High pitched sound from gas line - bounty offered!

Discussion in 'Plumbing Forum, Professional & DIY Advice' started by Dave MN 007, Jan 14, 2021.

  1. Dave MN 007

    Dave MN 007 New Member

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    Jan 14, 2021
    Location:
    Prior Lake, MN
    I purchased a brand new home in October. My home office sits in the front corner of the house and the gas meter is on the wall behind my office, just a few feet.

    From day 1, whenever there was a higher load on the gas line, a high pitched whine could be heard. There is an open space below my office and the noise is loud in there also. I am offering $100 to whoever can give me the right answer for this problem (contractor has been trying).

    If the furnace is the only gas appliance running, no noise. If the furnace and hot water heater are running, noise. There is a certain threshold of gas usage that causes the issue.

    The gas meter has been replaced twice. Hasn't fixed it.

    The regulator on the meter has been replaced. Hasn't fixed it.

    Contractor replaced the gas line from the meter into the house (around 4 feet) and took any bends out. Didn't fix it. (Pipe is a black pipe, seems like PVC of some sort)

    Today the contractor replace the line from the meter into the house for around 15 feet as far as they could access in unfinished space. They replaced it with a copper line. Didn't fix it and if anything it is louder now.

    My wife and I are pulling our hair out and find it odd that the contractor can't figure this out. We heard a second house in our development is now having the exact same problem.

    Contractor did bring out the manufacturing rep for the black pipe, it appears it is something newer for them.

    I think the next step is to replace the entire black pipe which will require ripping out and replacing the ceiling to get access. A huge mess for us.

    Happy to supply any other info needed. Hope I get to pay the bounty to someone and get my office quiet!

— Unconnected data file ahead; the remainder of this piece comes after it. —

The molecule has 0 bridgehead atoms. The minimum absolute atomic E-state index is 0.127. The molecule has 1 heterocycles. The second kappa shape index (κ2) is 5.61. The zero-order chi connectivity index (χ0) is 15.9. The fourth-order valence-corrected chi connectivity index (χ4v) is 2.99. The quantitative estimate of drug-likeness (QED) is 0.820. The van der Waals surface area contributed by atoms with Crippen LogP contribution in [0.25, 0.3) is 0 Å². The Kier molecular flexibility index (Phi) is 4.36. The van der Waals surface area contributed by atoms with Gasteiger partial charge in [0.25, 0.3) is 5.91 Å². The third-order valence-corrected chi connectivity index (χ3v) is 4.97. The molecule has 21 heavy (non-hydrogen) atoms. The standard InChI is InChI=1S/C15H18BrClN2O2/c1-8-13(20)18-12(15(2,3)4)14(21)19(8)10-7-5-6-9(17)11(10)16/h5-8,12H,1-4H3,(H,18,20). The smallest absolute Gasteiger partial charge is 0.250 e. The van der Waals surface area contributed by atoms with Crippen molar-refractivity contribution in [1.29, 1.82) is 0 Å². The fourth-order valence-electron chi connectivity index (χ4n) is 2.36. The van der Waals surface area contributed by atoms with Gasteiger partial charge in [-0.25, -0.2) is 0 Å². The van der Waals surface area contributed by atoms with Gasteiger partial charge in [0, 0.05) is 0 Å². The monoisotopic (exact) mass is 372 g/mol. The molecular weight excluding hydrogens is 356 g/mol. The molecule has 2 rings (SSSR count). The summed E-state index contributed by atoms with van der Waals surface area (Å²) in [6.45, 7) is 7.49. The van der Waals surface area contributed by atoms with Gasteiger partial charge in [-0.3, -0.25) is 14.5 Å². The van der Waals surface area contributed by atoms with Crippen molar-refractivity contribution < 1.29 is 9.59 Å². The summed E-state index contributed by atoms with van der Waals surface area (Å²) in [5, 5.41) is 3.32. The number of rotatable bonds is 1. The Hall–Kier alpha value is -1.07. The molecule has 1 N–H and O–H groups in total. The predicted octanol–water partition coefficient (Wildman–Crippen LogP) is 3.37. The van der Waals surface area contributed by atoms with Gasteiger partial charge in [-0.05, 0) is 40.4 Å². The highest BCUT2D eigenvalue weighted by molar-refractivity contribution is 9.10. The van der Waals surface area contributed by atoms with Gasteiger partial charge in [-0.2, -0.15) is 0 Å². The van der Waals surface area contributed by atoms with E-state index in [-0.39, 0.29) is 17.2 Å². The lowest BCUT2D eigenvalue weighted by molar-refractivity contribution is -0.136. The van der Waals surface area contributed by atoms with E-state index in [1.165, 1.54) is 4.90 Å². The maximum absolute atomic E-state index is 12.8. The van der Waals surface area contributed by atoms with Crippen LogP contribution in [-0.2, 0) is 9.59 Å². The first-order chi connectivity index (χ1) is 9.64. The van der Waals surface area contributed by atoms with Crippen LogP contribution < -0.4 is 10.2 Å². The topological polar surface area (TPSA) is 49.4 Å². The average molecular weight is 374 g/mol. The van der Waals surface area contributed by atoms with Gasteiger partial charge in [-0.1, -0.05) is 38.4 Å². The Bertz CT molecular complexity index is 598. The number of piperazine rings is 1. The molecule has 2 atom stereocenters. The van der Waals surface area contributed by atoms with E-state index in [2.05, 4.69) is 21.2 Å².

2. Reach4

    Reach4 Well-Known Member

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    That would be near the wall, and not on the wall, right?

    Is the sound maybe more like a hiss (wide-band noise) than a whine?

    When you grab the piping, can you feel the sound? If so, where is that maximum?

    Tankless WH, or tank?
     
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  4. Dave MN 007

    Dave MN 007 New Member

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    Jan 14, 2021
    Location:
    Prior Lake, MN
    Yes, it is a standard meter install, not attached to the wall.

    It is a whine, not a hiss. I would place it around 1000 hz for the tone.

    I cannot feel it when grabbing the pipe, that makes some sense due to the frequency. I think I would need to take my sound meter to the pipe to see where it is the loudest, and I'll try that.
     
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  5. Reach4

    Reach4 Well-Known Member

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    Tankless WH, or tank?
     
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  6. WorthFlorida

    WorthFlorida The wife is still training me.

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    Retired
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    You might want to pick up an auto stethoscope to help trace the noise down. Is there any other gas appliances? If you have a range, turn on all burners and oven, then either the furnace or WH. I'm suspecting there it is a valve or debris that is vibrating like a reed instrument, obviously at a certain gas flow or pressure drop.

    https://www.harborfreight.com/mecha...dAnDhSIDxnl-bB5vziix1WG_2yzRL3VgaAnKsEALw_wcB
     
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  7. bgard

    bgard Member

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    Is this a 2 psi system with regulators at the appliances or 1/4 psi with no regulators?
    Are there long flex connectors at the appliances?
     
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  8. Jeff H Young

    Jeff H Young In the Trades

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    good question on the type of water heater 35000 btu or 200000btu ? might make a differance 6 times as much gas flowing.


    might be worth blasting out the lines with air is your gas piping sized properly? no idea where the noise is coming from? try jumping the meter see if noise goes away. musta been a reason to try swapping meters twice